Land Sales Contracts: A Useful Tool

Written by Posted On Tuesday, 18 August 2015 13:01

Many buyers are being priced out of the real estate arena because of two important factors: prices are high and concern that interest rates are starting to creep up.

If the circumstances are right, sellers have yet another option to consider, namely a land sales contract. It is also referred to as a contract for deed or an installment sales contract.

Under this arrangement, the seller and the buyer enter into a real estate contract. The parties agree that the deed to the property will be held in escrow by a neutral third party -- usually the settlement attorney. The buyer agrees to pay the seller a fixed dollar amount each and every month, and when the agreed upon price has been reached -- or when the buyers are finally able to obtain commercial financing -- the seller will be paid in full and the deed will be taken out of escrow and recorded in favor of the buyer.

Let's take this example: Seller has a house that he wants to sell for $400,000. The house is free and clear; there is no mortgage. The buyer signs a contract, whereby a deposit of ten percent will be given to the seller ($40,000) and agrees to pay the buyer the difference on a monthly basis, based on a mutually agreed upon interest rate. In our example, if the parties agree on a six percent rate, the buyer will have to pay the seller $2, 128.43 per month. The buyer will also agree to pay the real estate tax and the home owner's insurance.

The advantage to the Seller is that they have been relieved of their obligations to maintain and care for the house, and will be getting a decent rate of return on their money. There are taxable consequences involved with such a transaction, and your tax advisor should be consulted before you enter into such an agreement.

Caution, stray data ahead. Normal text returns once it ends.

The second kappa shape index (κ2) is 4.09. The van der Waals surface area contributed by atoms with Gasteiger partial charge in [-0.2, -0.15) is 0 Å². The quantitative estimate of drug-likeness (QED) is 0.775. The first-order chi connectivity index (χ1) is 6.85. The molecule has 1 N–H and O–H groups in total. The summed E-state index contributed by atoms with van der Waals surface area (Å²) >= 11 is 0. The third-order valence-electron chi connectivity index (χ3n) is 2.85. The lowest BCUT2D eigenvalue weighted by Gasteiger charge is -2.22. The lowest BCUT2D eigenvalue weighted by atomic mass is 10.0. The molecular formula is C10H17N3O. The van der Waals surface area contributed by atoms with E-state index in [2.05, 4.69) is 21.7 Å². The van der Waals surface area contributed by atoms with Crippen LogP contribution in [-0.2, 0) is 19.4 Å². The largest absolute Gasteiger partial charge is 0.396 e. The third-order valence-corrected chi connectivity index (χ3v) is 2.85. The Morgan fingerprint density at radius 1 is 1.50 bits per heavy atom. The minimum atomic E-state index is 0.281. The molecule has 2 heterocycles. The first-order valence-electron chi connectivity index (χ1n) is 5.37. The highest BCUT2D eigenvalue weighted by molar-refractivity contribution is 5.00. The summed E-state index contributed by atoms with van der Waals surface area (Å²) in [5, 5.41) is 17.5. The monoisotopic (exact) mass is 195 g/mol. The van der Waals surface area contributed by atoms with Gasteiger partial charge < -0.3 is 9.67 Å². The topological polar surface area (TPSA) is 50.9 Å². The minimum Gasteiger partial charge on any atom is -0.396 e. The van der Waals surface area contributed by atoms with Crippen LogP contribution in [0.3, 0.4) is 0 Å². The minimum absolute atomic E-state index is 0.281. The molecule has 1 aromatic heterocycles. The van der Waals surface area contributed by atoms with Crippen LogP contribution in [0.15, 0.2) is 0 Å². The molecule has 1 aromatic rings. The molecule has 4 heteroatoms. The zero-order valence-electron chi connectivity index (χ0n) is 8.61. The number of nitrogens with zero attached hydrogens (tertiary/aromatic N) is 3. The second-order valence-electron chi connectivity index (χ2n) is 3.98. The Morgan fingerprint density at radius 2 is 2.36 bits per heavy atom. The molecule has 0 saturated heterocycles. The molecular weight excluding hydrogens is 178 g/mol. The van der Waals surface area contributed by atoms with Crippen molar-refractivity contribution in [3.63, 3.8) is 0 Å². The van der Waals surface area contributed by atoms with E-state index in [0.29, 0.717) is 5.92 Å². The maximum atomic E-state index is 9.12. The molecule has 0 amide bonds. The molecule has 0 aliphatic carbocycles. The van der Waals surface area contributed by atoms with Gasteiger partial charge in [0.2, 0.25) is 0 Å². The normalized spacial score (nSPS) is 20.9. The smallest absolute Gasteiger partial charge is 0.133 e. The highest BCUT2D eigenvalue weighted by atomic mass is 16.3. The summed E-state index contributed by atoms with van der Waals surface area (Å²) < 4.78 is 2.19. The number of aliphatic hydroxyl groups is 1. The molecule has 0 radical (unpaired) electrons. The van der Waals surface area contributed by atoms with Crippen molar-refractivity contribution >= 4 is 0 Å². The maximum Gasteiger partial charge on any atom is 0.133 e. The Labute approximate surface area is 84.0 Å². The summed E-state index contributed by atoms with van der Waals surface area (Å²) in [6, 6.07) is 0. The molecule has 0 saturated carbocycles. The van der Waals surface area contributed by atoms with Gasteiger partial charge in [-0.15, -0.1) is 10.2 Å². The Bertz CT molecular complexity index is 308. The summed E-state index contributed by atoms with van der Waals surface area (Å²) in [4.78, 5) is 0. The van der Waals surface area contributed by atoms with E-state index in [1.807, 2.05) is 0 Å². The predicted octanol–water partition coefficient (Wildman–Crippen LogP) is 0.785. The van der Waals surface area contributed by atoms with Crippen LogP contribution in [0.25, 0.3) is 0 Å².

The disadvantage, of course, to the seller is that they will not receive all of the sales proceeds up front.

From the buyer's point of view, if they can afford the monthly payment, they have a house in which to live, and are getting a loan -- albeit above current market rates -- but which they might not have been able to afford from a commercial lender.

This is an easy example. But what if the seller has an outstanding mortgage. Almost all commercial loans nowadays contain what is known as a "due on sale" clause. This means that when the property is sold -- and this includes a long term lease or a land installment sale -- the entire mortgage is due and payable.

Many people -- especially in the early l990's when interest rates were high –tried to end run the lender by entering into a installment sales contract, and attempting to hide the fact from their lender. The buyer would make the monthly payments to the seller, who in return would pay the mortgage In many cases, the lender did not find out about this transaction -- although many people throughout the country were in fact caught, and their mortgage was called.